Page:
If you have never made jam before, there is no need to feel intimidated. I was pretty nervous about it, thinking there were far too many steps and that something would go terribly wrong. Luckily, the process is very straightforward; if you follow each step, you will soon have 6-7 8oz jars of lips smacking good jam.
What is particularly great about this recipe is that it’s completely natural; there are no weird additives lurking at the bottom of the ingredients list. It is simply blueberries, fresh squeezed lemons, granulated sugar and a sprig of mint. That’s it.
We chose our recipe from a wonderful cookbook called, “The Blue Chair Jam Cookbook” and followed it quite closely. The only adaptations we made were a slight reduction in sugar and number of mint sprigs. Even with the reduction, however, the jam is plenty sweet. (As a side note, if you’re looking for an incredible jam book, check this one out. I’ve ordered my own already :))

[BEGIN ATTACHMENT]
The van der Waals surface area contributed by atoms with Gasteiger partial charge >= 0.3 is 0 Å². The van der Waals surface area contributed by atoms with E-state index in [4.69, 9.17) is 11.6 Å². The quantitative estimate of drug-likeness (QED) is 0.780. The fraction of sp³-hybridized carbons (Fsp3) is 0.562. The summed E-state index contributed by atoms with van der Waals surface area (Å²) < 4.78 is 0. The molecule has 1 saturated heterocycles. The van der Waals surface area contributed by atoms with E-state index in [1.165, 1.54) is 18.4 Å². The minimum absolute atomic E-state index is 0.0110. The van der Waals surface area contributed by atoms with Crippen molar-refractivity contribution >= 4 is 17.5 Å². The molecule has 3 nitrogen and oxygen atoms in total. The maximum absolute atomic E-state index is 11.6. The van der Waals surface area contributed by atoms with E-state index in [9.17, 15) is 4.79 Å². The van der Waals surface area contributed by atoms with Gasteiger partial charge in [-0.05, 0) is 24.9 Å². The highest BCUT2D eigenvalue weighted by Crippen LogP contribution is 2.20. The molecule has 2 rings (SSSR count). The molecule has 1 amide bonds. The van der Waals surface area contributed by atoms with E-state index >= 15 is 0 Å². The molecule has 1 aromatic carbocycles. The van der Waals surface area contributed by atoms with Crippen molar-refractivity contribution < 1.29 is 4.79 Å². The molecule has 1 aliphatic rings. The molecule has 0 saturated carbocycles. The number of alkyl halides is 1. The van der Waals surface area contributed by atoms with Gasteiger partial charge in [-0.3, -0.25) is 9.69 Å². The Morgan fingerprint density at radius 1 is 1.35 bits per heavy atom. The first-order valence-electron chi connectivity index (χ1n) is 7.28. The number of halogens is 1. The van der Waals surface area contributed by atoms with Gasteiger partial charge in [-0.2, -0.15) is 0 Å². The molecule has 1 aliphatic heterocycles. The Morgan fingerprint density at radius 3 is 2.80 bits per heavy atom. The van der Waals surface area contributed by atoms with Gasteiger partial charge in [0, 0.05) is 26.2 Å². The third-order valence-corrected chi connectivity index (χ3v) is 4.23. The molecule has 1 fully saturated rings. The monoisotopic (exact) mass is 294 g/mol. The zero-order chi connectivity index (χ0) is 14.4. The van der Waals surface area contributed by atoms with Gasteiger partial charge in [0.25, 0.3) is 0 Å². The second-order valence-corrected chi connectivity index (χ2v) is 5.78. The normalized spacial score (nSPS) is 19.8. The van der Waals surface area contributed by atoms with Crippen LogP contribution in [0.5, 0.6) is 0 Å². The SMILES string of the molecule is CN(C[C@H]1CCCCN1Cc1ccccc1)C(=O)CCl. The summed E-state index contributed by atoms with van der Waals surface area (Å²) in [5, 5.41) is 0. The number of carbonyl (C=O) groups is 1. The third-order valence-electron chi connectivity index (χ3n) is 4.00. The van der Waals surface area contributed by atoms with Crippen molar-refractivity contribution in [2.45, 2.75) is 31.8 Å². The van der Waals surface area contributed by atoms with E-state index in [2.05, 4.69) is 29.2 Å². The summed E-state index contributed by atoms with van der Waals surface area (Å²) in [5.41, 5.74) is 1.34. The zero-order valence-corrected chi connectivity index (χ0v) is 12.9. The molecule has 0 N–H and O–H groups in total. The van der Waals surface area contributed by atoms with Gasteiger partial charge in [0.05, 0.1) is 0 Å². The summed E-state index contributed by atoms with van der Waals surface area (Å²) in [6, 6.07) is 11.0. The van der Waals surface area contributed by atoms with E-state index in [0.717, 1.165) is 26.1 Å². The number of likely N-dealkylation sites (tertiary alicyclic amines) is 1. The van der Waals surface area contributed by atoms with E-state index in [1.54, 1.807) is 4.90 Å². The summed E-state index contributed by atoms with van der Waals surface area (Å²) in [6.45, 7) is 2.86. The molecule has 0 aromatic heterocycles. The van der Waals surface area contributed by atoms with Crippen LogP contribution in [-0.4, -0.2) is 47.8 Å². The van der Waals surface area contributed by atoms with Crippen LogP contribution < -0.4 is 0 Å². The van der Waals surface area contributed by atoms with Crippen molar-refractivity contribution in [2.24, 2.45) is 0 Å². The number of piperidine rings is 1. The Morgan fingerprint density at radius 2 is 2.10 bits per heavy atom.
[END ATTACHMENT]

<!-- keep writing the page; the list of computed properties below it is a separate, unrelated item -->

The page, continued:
Now that fall is unofficially here, I’m glad to know that I’ve jarred up summer’s fresh warm flavors in enough jam to last me through the cold winter months. Give this recipe a try and you’ll have that little bit of summer with you, too. Enjoy!
What is your favorite flavor of jam? Have you ever made your own before? Let me know below!
Paula’s Notes: Be sure that you sterilize your jam jars prior to canning. I have included our (very easy) method below.
Blueberry Jam with Mint and Lemon
|Rascal’s photo bomb!|
Yields: 6-7 8 oz jars
Time: 1 hour active. Cool overnight.
- 1 8-inch sprig peppermint, washed and dried between a clean dishtowel